Government seeks advice on selling fresh water

Bill English

Bill English asked a technical advisory group to look into the charging and exporting of fresh bottled water

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The government has asked a technical advisory group that is part of the Land and Water Forum to look into the charging and exporting of fresh bottled water after mounting public concern.

 Prime Minister Bill English said the government had sent a letter to the group yesterday.

“We’re writing to the technical advisory group that’s working on water allocation and asking it to include in their considerations the issues around export water,” he says.

This follows his flip-flop on the issue in recent days.

Over the weekend, he said there would be an opportunity over the next few years to change the rules over water and foreign companies.

But yesterday he told the AM Show it's looking as if it will be “too hard” to put a price on New Zealand water.

Mr English says a century of convention would be upended if New Zealand suddenly started charging companies to use or take water.

“Right now, it is too hard. You want to be careful about rushing in and starting to charge people for water that historically no-one's owned and no-one's paid for.”

But Mr English backed-tracked on his comments to the programme later in the day.

“I’m not saying it’s too hard, I’m just saying it’s hard. It would be a big shift [for] New Zealand to put a price on water.”

But he says some opinions on the issues are split.

“On the one hand, there is real concern about foreign companies and their access to water. On the other hand, there is also a long-held, deep-seated view among New Zealanders that no-one owns [water] and it’s free.

“We would want to step through any processes carefully so that’s why we wrote a letter.”

Asked why it would be hard to charge people for water, Mr English says there is a range of issues.

“Who gets to charge, who gets the revenue, what the charge might be, whether you could do that legally without establishing ownership of water.”


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32 Comments & Questions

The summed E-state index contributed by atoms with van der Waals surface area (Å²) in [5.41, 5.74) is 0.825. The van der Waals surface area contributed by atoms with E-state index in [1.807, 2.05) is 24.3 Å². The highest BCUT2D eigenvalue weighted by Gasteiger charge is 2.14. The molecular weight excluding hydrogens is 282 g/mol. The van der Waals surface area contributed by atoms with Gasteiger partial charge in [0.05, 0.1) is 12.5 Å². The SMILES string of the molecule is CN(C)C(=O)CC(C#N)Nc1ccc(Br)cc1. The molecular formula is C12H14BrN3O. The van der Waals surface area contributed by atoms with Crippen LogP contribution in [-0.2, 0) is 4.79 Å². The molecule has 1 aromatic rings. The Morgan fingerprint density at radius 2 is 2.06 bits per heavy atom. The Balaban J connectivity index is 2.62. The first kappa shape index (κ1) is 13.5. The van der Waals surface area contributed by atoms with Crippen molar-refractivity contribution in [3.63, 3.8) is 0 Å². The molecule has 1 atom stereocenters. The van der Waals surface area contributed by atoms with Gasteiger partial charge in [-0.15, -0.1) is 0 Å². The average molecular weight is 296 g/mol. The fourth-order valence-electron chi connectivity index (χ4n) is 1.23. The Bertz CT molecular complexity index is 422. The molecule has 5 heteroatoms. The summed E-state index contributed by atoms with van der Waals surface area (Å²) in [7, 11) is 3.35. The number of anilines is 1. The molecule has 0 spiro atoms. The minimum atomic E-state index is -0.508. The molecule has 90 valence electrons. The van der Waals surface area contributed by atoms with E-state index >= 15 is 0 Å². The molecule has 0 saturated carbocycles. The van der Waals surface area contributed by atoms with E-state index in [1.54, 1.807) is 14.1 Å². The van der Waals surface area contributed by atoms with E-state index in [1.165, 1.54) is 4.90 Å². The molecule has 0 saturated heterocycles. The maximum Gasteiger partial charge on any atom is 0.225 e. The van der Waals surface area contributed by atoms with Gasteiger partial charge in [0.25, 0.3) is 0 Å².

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How is this different from ... shall we say .... radio spectrum? An arbitrary parcelling up of a natural resource which is able to be monetised by private enterprise or used for public goods by Government? Ah yes - international treaty arrangements and international practice. Well actually, one could note that the WTO Agreement on Subsidies and Countervailing Measures, in tandem with New Zealand's retention of sovereign ownership of resources, such as in many cases access to water, strongly suggests that downstream products using New Zealand water where the water has been obtained “for less than adequate remuneration" might well be capable of being treated as subsidised by the Crown and on export could become the target of anti-subsidy claims by foreign governments. I note that it doesn't appear to be a large step from the definition of "goods" in the relevant WTO Agreement, as clarified by the Apellate Body, ("tangible items of property like trees that are severable from land" such as oil, gas, minerals, metals, plants, and agricultural crops. A government provides them to a commercial entity where there is a reasonably proximate relationship between the action of the government providing the good on the one hand and the use or enjoyment of the good by the holder of the natural resource right. It appears that a lot of simple Kiwi's might think that there has already been less than adequate remuneration.

Natural resources, like so many other assets are generally accepted to have an economic value by reference to their resource rents, (ie the net revenue generated from the resource less the cost of extraction). Adequate remuneration would almost certainly be a proportion of this value, a conservative take on this might start from a minimum of 40% of the net resource rent. Valuation of the asset to New Zealand would also take into account some assessment of the opportunity cost - namely a recovery of the cost to government of providing and maintaining the life of the resource (in the case of renewable resources of course - the rate of recharge for aquifiers is variable and is dependent on a range of factors outside this simple Kiwi's understanding ).

Pricing methodologies are complex but not difficult - rather just a political minefield, especially in election year. What you do for export of water really needs to be done for water use locally, and there are lots of vested interests, and lots of people who have based business decisions on the status quo.

For instance, regulatory approaches to fishing rights are a contentious but plausible model for both regulation and price discovery in this area perhaps. Within reason, and subject always to relevant facts and circumstances, it would be good policy for natural resource exploitation to be coherently harmonised across different resource types, (relevant facts does not equal alternative facts I should note!)